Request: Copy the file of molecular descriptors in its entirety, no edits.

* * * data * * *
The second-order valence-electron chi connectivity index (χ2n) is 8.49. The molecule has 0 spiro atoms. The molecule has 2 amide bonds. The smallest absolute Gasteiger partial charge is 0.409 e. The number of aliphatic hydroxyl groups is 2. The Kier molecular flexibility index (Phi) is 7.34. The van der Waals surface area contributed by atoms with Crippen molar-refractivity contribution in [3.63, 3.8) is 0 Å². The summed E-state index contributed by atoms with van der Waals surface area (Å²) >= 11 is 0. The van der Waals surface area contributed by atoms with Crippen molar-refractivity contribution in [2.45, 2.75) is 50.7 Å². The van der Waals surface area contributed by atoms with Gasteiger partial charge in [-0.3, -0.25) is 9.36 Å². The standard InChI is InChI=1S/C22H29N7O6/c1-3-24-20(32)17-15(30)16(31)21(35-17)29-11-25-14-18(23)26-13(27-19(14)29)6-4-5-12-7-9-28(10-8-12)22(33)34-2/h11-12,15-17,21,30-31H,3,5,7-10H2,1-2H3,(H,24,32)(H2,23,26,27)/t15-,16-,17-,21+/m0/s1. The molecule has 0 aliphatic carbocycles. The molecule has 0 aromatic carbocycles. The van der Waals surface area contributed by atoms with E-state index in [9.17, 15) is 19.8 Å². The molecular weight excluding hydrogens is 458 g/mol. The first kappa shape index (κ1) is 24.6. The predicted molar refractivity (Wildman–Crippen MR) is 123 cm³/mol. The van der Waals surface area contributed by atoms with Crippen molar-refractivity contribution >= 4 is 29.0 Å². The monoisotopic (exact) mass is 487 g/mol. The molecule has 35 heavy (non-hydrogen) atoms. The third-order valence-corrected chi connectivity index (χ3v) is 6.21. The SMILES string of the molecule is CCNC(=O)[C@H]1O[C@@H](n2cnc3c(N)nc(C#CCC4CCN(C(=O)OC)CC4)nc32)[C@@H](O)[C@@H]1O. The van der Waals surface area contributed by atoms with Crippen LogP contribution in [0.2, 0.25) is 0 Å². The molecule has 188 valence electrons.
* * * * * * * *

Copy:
The second-order valence-electron chi connectivity index (χ2n) is 8.49. The molecule has 0 spiro atoms. The molecule has 2 amide bonds. The smallest absolute Gasteiger partial charge is 0.409 e. The number of aliphatic hydroxyl groups is 2. The Kier molecular flexibility index (Phi) is 7.34. The van der Waals surface area contributed by atoms with Crippen molar-refractivity contribution in [3.63, 3.8) is 0 Å². The summed E-state index contributed by atoms with van der Waals surface area (Å²) >= 11 is 0. The van der Waals surface area contributed by atoms with Crippen molar-refractivity contribution in [2.45, 2.75) is 50.7 Å². The van der Waals surface area contributed by atoms with Gasteiger partial charge in [-0.3, -0.25) is 9.36 Å². The standard InChI is InChI=1S/C22H29N7O6/c1-3-24-20(32)17-15(30)16(31)21(35-17)29-11-25-14-18(23)26-13(27-19(14)29)6-4-5-12-7-9-28(10-8-12)22(33)34-2/h11-12,15-17,21,30-31H,3,5,7-10H2,1-2H3,(H,24,32)(H2,23,26,27)/t15-,16-,17-,21+/m0/s1. The molecule has 0 aliphatic carbocycles. The molecule has 0 aromatic carbocycles. The van der Waals surface area contributed by atoms with E-state index in [9.17, 15) is 19.8 Å². The molecular weight excluding hydrogens is 458 g/mol. The first kappa shape index (κ1) is 24.6. The predicted molar refractivity (Wildman–Crippen MR) is 123 cm³/mol. The van der Waals surface area contributed by atoms with Crippen molar-refractivity contribution >= 4 is 29.0 Å². The monoisotopic (exact) mass is 487 g/mol. The molecule has 35 heavy (non-hydrogen) atoms. The third-order valence-corrected chi connectivity index (χ3v) is 6.21. The SMILES string of the molecule is CCNC(=O)[C@H]1O[C@@H](n2cnc3c(N)nc(C#CCC4CCN(C(=O)OC)CC4)nc32)[C@@H](O)[C@@H]1O. The van der Waals surface area contributed by atoms with Crippen LogP contribution in [0.2, 0.25) is 0 Å². The molecule has 188 valence electrons.